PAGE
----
Edited: 16 January 2014, 23:31
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5. Re: Out of the ordinary New York...

Ocean BEACH was the fire island town I meant... Sorry!

Woodbury, New York
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6. Re: Out of the ordinary New York...

if you are into art, from April to September, there will be a big Andy Warhol exhibition at Queens Museum. As it's your 11th trip, you have probably been to the Flushing Meadows part of Queens and to the Museum anyway to see the Panorama, but a Warhol exhib is a damn cool thing for them to be getting!

Rockville, Maryland
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7. Re: Out of the ordinary New York...

For a road trip in May, consider the Hamptons in Eastern Long Island (in particular East Hampton and Amagansett) during the week. It is just lovely--beach, village green, nature walks, great biking, peaceful..

Among lodging to consider in East Hampton are the Hedges Inn, Mill House Inn, Huntting Inn, and 1770 House, and the Ocean Dunes in Amagansett.

The beach in East Hampton is a jewel


In the most prominent ratings of US beaches, East Hampton Beach is rated #1 by "Dr. Beach".


The water is still cold in May, but the beach goes for miles and is gorgeous. In May, you will have it (almost) all to yourselves.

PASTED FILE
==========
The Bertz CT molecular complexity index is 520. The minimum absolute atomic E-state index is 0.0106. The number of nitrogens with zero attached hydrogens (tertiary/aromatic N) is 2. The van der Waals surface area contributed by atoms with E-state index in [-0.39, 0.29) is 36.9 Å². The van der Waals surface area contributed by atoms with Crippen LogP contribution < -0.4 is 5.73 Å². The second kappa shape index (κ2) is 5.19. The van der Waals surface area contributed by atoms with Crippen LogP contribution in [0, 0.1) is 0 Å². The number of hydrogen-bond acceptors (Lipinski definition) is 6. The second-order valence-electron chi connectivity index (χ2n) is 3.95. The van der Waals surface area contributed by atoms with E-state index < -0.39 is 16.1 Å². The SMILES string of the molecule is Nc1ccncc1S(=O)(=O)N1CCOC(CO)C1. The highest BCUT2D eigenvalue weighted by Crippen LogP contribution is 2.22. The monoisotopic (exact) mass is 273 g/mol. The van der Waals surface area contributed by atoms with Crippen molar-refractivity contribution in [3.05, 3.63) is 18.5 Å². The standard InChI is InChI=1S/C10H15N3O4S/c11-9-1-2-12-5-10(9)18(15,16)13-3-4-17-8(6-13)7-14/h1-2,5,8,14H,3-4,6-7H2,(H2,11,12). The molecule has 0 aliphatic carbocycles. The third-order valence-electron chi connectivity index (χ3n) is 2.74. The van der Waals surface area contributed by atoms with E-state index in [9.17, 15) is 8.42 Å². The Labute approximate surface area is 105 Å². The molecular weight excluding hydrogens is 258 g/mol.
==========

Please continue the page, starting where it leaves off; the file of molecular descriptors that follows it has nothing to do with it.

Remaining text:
Closer in are Westhampton and Southampton.

An interesting trip for a day or two is Fire Island.

The Hamptons are very expensive during the season, but you will have better rates in May.

Edited: 16 January 2014, 23:51
Rockville, Maryland
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8. Re: Out of the ordinary New York...

continuing from Post 7

These are some further links on lodging in East Hampton for the "flavor" and your ready reference if you wish:

The Hedges Inn http://thehedgesinn.com/


The Huntting Inn http://www.thepalm.com/Huntting-Inn


The 1770 House, http://www.1770house.com/


The Mill House, tripadvisor.com/Restaurant_Review-g47629-d64…


Edited: 17 January 2014, 02:54
9. Re: Out of the ordinary New York...